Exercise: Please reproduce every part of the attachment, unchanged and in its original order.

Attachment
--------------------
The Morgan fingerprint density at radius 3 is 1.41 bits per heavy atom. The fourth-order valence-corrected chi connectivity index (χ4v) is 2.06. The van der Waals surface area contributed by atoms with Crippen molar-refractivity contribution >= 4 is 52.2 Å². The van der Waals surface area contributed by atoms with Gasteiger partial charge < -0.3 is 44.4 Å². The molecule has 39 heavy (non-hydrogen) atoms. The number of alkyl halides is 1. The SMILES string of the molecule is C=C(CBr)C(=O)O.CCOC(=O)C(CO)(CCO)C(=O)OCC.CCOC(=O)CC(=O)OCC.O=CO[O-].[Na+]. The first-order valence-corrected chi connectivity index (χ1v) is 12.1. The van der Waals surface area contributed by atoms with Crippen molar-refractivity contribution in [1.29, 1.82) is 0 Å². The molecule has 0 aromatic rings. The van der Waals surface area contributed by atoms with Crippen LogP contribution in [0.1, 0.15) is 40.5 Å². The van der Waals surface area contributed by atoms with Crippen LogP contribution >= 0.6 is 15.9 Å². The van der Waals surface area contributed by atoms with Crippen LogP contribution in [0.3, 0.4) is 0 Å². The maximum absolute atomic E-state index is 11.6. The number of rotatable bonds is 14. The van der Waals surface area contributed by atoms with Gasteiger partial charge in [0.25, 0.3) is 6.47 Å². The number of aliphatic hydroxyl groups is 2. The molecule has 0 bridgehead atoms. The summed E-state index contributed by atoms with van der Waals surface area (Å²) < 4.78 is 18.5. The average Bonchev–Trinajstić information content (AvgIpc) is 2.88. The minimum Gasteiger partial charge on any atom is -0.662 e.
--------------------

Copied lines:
The Morgan fingerprint density at radius 3 is 1.41 bits per heavy atom. The fourth-order valence-corrected chi connectivity index (χ4v) is 2.06. The van der Waals surface area contributed by atoms with Crippen molar-refractivity contribution >= 4 is 52.2 Å². The van der Waals surface area contributed by atoms with Gasteiger partial charge < -0.3 is 44.4 Å². The molecule has 39 heavy (non-hydrogen) atoms. The number of alkyl halides is 1. The SMILES string of the molecule is C=C(CBr)C(=O)O.CCOC(=O)C(CO)(CCO)C(=O)OCC.CCOC(=O)CC(=O)OCC.O=CO[O-].[Na+]. The first-order valence-corrected chi connectivity index (χ1v) is 12.1. The van der Waals surface area contributed by atoms with Crippen molar-refractivity contribution in [1.29, 1.82) is 0 Å². The molecule has 0 aromatic rings. The van der Waals surface area contributed by atoms with Crippen LogP contribution in [0.1, 0.15) is 40.5 Å². The van der Waals surface area contributed by atoms with Crippen LogP contribution >= 0.6 is 15.9 Å². The van der Waals surface area contributed by atoms with Crippen LogP contribution in [0.3, 0.4) is 0 Å². The maximum absolute atomic E-state index is 11.6. The number of rotatable bonds is 14. The van der Waals surface area contributed by atoms with Gasteiger partial charge in [0.25, 0.3) is 6.47 Å². The number of aliphatic hydroxyl groups is 2. The molecule has 0 bridgehead atoms. The summed E-state index contributed by atoms with van der Waals surface area (Å²) < 4.78 is 18.5. The average Bonchev–Trinajstić information content (AvgIpc) is 2.88. The minimum Gasteiger partial charge on any atom is -0.662 e.